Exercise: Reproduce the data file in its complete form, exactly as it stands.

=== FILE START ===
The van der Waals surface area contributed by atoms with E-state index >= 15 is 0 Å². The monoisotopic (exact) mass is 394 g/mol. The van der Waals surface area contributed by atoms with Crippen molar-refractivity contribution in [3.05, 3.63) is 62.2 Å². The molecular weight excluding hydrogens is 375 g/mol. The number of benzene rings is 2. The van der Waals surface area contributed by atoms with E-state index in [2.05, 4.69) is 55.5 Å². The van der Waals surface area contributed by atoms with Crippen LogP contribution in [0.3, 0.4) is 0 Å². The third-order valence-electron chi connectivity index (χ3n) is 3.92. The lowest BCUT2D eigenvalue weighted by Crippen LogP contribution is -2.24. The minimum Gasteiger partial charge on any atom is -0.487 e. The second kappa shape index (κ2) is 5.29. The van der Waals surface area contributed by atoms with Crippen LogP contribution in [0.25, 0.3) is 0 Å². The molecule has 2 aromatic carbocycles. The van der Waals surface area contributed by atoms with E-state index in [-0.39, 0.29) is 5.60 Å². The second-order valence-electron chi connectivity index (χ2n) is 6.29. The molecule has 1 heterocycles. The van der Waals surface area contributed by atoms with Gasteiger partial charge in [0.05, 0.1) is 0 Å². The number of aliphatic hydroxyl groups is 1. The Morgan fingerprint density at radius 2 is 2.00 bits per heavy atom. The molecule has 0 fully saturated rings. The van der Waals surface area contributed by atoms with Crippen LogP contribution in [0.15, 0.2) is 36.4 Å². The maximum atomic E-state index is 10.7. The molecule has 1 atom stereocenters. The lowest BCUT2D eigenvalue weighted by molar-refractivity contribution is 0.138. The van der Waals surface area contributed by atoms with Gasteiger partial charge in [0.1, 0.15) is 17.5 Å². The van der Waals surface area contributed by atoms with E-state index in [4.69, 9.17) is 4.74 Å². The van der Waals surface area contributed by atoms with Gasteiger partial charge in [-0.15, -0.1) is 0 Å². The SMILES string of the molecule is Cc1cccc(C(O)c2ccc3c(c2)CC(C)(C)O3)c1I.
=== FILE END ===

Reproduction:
The van der Waals surface area contributed by atoms with E-state index >= 15 is 0 Å². The monoisotopic (exact) mass is 394 g/mol. The van der Waals surface area contributed by atoms with Crippen molar-refractivity contribution in [3.05, 3.63) is 62.2 Å². The molecular weight excluding hydrogens is 375 g/mol. The number of benzene rings is 2. The van der Waals surface area contributed by atoms with E-state index in [2.05, 4.69) is 55.5 Å². The van der Waals surface area contributed by atoms with Crippen LogP contribution in [0.3, 0.4) is 0 Å². The third-order valence-electron chi connectivity index (χ3n) is 3.92. The lowest BCUT2D eigenvalue weighted by Crippen LogP contribution is -2.24. The minimum Gasteiger partial charge on any atom is -0.487 e. The second kappa shape index (κ2) is 5.29. The van der Waals surface area contributed by atoms with Crippen LogP contribution in [0.25, 0.3) is 0 Å². The molecule has 2 aromatic carbocycles. The van der Waals surface area contributed by atoms with E-state index in [-0.39, 0.29) is 5.60 Å². The second-order valence-electron chi connectivity index (χ2n) is 6.29. The molecule has 1 heterocycles. The van der Waals surface area contributed by atoms with Gasteiger partial charge in [0.05, 0.1) is 0 Å². The number of aliphatic hydroxyl groups is 1. The Morgan fingerprint density at radius 2 is 2.00 bits per heavy atom. The molecule has 0 fully saturated rings. The van der Waals surface area contributed by atoms with Crippen LogP contribution in [0.15, 0.2) is 36.4 Å². The maximum atomic E-state index is 10.7. The molecule has 1 atom stereocenters. The lowest BCUT2D eigenvalue weighted by molar-refractivity contribution is 0.138. The van der Waals surface area contributed by atoms with Gasteiger partial charge in [0.1, 0.15) is 17.5 Å². The van der Waals surface area contributed by atoms with E-state index in [4.69, 9.17) is 4.74 Å². The van der Waals surface area contributed by atoms with Gasteiger partial charge in [-0.15, -0.1) is 0 Å². The SMILES string of the molecule is Cc1cccc(C(O)c2ccc3c(c2)CC(C)(C)O3)c1I.